The European Parliament is due Sept. 6 to uphold European rules on television quotas, backing claims that the limits on American imports help boost local productions.
BRUSSELS (The Hollywood Reporter) -- The European Parliament is due Sept. 6 to uphold European rules on television quotas, backing claims that the limits on American imports help boost local productions.
European MPs in Strasbourg are expected to back a report drafted by France's Henri Weber that says the European Union's controversial 1989 Television Without Frontiers directive has succeeded. "Indicators in all but a few cases show a rise in the programming of European works," the report says, adding that fears about compliance have been overdone.
The parliament remains opposed to any expansion of the current quota system, with European MPs preferring voluntary initiatives. But the report says the EU should keep a close eye on new developments in the constantly evolving broadcasting industry in order to ensure European programs continue to thrive.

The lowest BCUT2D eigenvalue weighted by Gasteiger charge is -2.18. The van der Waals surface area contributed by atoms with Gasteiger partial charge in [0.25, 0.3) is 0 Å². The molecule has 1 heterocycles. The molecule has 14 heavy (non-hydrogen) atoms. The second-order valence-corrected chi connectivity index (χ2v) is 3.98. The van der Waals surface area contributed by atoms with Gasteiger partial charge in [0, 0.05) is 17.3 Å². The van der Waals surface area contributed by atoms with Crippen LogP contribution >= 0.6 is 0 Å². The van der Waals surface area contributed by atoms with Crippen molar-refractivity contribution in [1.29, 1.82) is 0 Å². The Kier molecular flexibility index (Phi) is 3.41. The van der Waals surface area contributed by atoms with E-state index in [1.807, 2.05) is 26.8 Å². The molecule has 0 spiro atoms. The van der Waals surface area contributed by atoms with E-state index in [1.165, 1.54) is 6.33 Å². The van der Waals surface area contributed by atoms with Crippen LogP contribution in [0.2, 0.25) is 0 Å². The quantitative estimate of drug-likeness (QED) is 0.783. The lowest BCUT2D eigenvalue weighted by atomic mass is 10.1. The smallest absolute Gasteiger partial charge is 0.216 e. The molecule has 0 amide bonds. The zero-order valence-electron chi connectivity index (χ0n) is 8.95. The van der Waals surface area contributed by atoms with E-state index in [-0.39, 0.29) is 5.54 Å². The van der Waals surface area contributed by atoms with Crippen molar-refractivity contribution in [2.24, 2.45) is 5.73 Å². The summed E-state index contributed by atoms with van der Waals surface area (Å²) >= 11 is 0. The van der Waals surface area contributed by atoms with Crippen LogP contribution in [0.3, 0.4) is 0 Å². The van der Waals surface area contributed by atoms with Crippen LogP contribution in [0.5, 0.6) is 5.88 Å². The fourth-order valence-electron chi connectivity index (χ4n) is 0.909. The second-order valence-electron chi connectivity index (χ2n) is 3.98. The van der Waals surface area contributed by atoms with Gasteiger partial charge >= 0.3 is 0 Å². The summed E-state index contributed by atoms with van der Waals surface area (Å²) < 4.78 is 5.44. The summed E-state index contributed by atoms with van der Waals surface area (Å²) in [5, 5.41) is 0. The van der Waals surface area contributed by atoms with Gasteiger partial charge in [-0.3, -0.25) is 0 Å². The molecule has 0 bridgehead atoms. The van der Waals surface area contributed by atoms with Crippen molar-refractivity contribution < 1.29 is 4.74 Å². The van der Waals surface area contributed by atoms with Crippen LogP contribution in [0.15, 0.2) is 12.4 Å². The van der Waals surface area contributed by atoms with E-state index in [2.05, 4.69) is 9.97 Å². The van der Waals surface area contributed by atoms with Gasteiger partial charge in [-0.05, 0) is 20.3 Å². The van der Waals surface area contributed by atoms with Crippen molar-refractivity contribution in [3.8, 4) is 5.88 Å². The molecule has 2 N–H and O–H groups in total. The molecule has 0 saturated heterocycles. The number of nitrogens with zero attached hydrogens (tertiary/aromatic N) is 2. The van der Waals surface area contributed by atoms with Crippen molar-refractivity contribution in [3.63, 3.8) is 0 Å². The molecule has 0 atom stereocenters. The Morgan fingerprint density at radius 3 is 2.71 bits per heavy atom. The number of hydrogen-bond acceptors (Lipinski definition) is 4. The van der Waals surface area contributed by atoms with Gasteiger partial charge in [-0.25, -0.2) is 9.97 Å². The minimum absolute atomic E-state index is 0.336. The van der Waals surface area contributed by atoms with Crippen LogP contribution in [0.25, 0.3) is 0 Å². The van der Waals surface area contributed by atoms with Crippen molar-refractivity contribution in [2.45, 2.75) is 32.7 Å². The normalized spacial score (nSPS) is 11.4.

The report warns that the European market remains fragmented in national terms: French, German and other programs rarely cross borders. Conversely, U.S. producers are the most effective at exploiting Europe as a single broadcasting space, the report says, even though Europeans are more productive in terms of documentaries and fiction.
The report anticipates the new technologies offering more channels, but says: "More choice does not necessarily mean either better quality or greater quantity of European works," even if "digitalization and interactivity represent opportunities for both the industry and the consumers."
The Weber report calls for clearer rules on advertising -- particularly for alcohol -- and suggests governments monitor the percentage of total program output carrying services to help disabled people with, for example, subtitling, audio-description and sign language. It also calls for stronger control of non-EU channels that broadcast programs inciting racial and religious hatred in Europe.